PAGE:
Watched #41
“Has it really been 30 years since Bouncer’s dream?” wondered aloud the chap in the Channel 5 voiceover booth. Well, no. It hasn’t.

I remember when it was announced C5 had nabbed Gotham and someone on Facebook observed: “Well, that’s that ruined”. There is a genuine perception that the network – until recently draped under the cloak of Desmond – stinks up everything it touches. But they didn’t get all that much wrong when it came to celebrating Neighbours‘ 30th.

There’s a winning self-awareness about the soap, always has been. It knows its place. And so no one, over here or over there, ever seemed to contemplate it laying on an EastEnders-sized bash. Instead the celebrations were annexed off to one evening – Wednesday. Well, I say that; it might be the case regular daily episodes of the show are going nuts, but there hasn’t been any communication of that. The highlight for this receding telly nerd was obvious: Neighbours: The First Episode (11.55pm).

Just to make things tricky, Neighbours isn’t actually 30 years old over here, which might be why you’re not quite feeling the synergy between that and any residual Walford nostalgia. The show debuted in the UK in October 1986, and with a first episode that doesn’t initially feel much like Neighbours. The rolling Grundy icosahedron1 arrives accompanied by a BBC Video-type sting and then we’re into Danny Ramsay’s dream. Surreally shot and seemingly scored by John Carpenter, it’s indicative of absolutely nothing that’s to follow – except maybe Bouncer’s own nocturnal visions (which first aired in Australia in 1990 and over here in ’91, Channel 5 Guy). It’s a weird way to introduce us to the neighbourhood. Max grabs Danny’s neck as if to throttle him and breaks into maniacal laughter, then Shane tumbles from the high board, vapour lifting divinely from his torso.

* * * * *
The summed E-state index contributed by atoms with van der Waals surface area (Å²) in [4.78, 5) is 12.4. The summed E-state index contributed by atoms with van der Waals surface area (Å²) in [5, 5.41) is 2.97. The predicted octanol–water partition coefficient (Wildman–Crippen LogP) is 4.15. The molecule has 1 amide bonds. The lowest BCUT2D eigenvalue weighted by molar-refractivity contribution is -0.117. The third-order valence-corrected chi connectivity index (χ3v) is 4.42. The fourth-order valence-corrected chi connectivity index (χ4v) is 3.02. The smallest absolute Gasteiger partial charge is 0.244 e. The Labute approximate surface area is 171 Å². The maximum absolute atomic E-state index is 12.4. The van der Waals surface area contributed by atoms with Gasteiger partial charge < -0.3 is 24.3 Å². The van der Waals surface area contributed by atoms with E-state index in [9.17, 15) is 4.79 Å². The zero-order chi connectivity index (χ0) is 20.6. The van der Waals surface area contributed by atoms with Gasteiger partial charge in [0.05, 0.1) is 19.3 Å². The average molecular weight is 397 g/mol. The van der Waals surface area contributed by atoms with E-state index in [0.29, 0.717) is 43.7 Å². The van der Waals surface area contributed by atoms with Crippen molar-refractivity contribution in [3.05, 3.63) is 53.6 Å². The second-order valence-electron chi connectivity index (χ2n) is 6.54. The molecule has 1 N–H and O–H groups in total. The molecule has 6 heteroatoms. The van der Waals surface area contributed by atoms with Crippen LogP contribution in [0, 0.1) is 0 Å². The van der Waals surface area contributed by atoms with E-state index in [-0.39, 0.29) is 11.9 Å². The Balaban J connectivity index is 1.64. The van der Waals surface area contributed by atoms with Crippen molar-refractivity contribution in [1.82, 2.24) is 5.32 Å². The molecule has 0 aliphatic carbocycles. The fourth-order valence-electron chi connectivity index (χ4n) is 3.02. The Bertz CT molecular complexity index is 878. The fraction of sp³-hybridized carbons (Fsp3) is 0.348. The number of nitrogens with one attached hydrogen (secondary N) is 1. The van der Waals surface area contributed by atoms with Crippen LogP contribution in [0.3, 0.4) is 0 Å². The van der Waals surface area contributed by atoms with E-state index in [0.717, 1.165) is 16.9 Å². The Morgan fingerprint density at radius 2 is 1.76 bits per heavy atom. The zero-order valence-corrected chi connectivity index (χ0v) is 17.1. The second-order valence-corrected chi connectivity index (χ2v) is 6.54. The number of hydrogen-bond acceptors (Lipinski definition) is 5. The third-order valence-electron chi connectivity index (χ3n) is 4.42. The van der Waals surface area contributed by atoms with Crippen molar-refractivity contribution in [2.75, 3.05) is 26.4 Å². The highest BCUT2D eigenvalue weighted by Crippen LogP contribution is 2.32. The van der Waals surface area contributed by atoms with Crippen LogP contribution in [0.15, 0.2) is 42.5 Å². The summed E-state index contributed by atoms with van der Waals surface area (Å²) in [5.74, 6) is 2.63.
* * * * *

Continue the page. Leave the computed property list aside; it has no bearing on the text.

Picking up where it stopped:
We catch up with Danny the next day, and returning from a fruitless visit to his GP (Mum and Dad are getting worried about his night terrors), the camera settles on the street he lives in. This is positively the dullest moment at which to raise the show’s logo and bleed in the tune. A Breaking Bad tableau, it’s so lacking in romance. Half the screen, tarmac, the other defined by a lonely power line and an abandoned car.